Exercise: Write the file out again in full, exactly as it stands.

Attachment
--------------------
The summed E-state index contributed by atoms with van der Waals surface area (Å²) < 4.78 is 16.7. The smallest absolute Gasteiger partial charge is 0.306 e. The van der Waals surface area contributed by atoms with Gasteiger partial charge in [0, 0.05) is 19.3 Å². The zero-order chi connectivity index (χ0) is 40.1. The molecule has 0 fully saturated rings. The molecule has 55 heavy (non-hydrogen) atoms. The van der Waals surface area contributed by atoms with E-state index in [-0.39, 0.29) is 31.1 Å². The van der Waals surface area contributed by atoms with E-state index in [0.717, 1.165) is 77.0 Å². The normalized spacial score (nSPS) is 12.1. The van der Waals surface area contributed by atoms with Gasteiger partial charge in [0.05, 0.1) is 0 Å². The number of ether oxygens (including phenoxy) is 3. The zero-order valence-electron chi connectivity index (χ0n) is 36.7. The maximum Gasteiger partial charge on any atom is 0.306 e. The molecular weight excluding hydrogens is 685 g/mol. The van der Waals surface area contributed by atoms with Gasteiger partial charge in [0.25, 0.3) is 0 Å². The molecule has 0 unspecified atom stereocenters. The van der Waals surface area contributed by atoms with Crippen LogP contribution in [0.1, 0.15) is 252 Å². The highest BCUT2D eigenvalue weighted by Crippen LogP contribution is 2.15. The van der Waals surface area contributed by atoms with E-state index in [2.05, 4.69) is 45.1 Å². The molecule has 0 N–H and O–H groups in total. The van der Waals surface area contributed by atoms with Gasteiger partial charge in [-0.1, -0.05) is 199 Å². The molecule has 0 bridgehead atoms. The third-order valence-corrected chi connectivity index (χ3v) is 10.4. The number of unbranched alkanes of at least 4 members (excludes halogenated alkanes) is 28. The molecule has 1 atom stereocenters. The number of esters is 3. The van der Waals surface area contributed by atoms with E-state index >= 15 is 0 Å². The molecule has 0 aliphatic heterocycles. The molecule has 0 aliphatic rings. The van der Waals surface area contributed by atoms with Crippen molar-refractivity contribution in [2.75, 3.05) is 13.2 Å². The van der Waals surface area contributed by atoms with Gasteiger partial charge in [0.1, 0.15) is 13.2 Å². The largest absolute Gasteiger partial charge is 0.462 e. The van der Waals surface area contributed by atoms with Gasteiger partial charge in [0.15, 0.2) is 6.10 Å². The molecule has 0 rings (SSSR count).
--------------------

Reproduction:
The summed E-state index contributed by atoms with van der Waals surface area (Å²) < 4.78 is 16.7. The smallest absolute Gasteiger partial charge is 0.306 e. The van der Waals surface area contributed by atoms with Gasteiger partial charge in [0, 0.05) is 19.3 Å². The zero-order chi connectivity index (χ0) is 40.1. The molecule has 0 fully saturated rings. The molecule has 55 heavy (non-hydrogen) atoms. The van der Waals surface area contributed by atoms with E-state index in [-0.39, 0.29) is 31.1 Å². The van der Waals surface area contributed by atoms with E-state index in [0.717, 1.165) is 77.0 Å². The normalized spacial score (nSPS) is 12.1. The van der Waals surface area contributed by atoms with Gasteiger partial charge in [0.05, 0.1) is 0 Å². The number of ether oxygens (including phenoxy) is 3. The zero-order valence-electron chi connectivity index (χ0n) is 36.7. The maximum Gasteiger partial charge on any atom is 0.306 e. The molecular weight excluding hydrogens is 685 g/mol. The van der Waals surface area contributed by atoms with Gasteiger partial charge in [0.25, 0.3) is 0 Å². The molecule has 0 unspecified atom stereocenters. The van der Waals surface area contributed by atoms with Crippen LogP contribution in [0.1, 0.15) is 252 Å². The highest BCUT2D eigenvalue weighted by Crippen LogP contribution is 2.15. The van der Waals surface area contributed by atoms with E-state index in [2.05, 4.69) is 45.1 Å². The molecule has 0 N–H and O–H groups in total. The van der Waals surface area contributed by atoms with Gasteiger partial charge in [-0.1, -0.05) is 199 Å². The molecule has 0 bridgehead atoms. The third-order valence-corrected chi connectivity index (χ3v) is 10.4. The number of unbranched alkanes of at least 4 members (excludes halogenated alkanes) is 28. The molecule has 1 atom stereocenters. The number of esters is 3. The van der Waals surface area contributed by atoms with E-state index >= 15 is 0 Å². The molecule has 0 aliphatic heterocycles. The molecule has 0 aliphatic rings. The van der Waals surface area contributed by atoms with Crippen molar-refractivity contribution in [2.75, 3.05) is 13.2 Å². The van der Waals surface area contributed by atoms with Gasteiger partial charge in [0.1, 0.15) is 13.2 Å². The largest absolute Gasteiger partial charge is 0.462 e. The van der Waals surface area contributed by atoms with Gasteiger partial charge in [0.15, 0.2) is 6.10 Å². The molecule has 0 rings (SSSR count).